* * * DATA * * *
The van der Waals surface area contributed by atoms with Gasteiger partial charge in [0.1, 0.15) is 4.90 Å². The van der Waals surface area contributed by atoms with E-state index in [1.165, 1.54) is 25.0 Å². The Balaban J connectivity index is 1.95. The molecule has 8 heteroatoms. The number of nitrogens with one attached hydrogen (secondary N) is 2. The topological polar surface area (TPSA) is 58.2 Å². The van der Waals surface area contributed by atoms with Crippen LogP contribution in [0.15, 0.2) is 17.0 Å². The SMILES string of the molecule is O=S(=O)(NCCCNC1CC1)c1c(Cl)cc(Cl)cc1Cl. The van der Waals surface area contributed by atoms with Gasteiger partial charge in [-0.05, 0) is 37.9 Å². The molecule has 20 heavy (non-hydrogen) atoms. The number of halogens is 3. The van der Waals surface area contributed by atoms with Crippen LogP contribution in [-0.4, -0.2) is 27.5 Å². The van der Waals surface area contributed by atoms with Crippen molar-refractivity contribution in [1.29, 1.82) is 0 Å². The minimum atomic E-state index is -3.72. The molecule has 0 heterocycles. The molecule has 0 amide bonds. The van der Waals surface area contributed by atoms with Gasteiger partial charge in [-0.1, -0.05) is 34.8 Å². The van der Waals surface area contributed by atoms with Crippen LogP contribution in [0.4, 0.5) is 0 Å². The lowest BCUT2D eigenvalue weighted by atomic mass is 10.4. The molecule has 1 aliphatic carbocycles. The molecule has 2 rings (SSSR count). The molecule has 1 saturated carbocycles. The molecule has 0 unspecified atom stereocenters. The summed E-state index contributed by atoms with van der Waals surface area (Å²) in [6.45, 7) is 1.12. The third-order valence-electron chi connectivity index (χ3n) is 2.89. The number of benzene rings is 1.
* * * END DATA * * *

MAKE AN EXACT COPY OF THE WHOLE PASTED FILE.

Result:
The van der Waals surface area contributed by atoms with Gasteiger partial charge in [0.1, 0.15) is 4.90 Å². The van der Waals surface area contributed by atoms with E-state index in [1.165, 1.54) is 25.0 Å². The Balaban J connectivity index is 1.95. The molecule has 8 heteroatoms. The number of nitrogens with one attached hydrogen (secondary N) is 2. The topological polar surface area (TPSA) is 58.2 Å². The van der Waals surface area contributed by atoms with Crippen LogP contribution in [0.15, 0.2) is 17.0 Å². The SMILES string of the molecule is O=S(=O)(NCCCNC1CC1)c1c(Cl)cc(Cl)cc1Cl. The van der Waals surface area contributed by atoms with Gasteiger partial charge in [-0.05, 0) is 37.9 Å². The molecule has 20 heavy (non-hydrogen) atoms. The number of halogens is 3. The van der Waals surface area contributed by atoms with Crippen LogP contribution in [-0.4, -0.2) is 27.5 Å². The van der Waals surface area contributed by atoms with Crippen molar-refractivity contribution in [1.29, 1.82) is 0 Å². The minimum atomic E-state index is -3.72. The molecule has 0 heterocycles. The molecule has 0 amide bonds. The van der Waals surface area contributed by atoms with Gasteiger partial charge in [-0.1, -0.05) is 34.8 Å². The van der Waals surface area contributed by atoms with Crippen LogP contribution in [0.4, 0.5) is 0 Å². The lowest BCUT2D eigenvalue weighted by atomic mass is 10.4. The molecule has 1 aliphatic carbocycles. The molecule has 2 rings (SSSR count). The molecule has 1 saturated carbocycles. The molecule has 0 unspecified atom stereocenters. The summed E-state index contributed by atoms with van der Waals surface area (Å²) in [6.45, 7) is 1.12. The third-order valence-electron chi connectivity index (χ3n) is 2.89. The number of benzene rings is 1.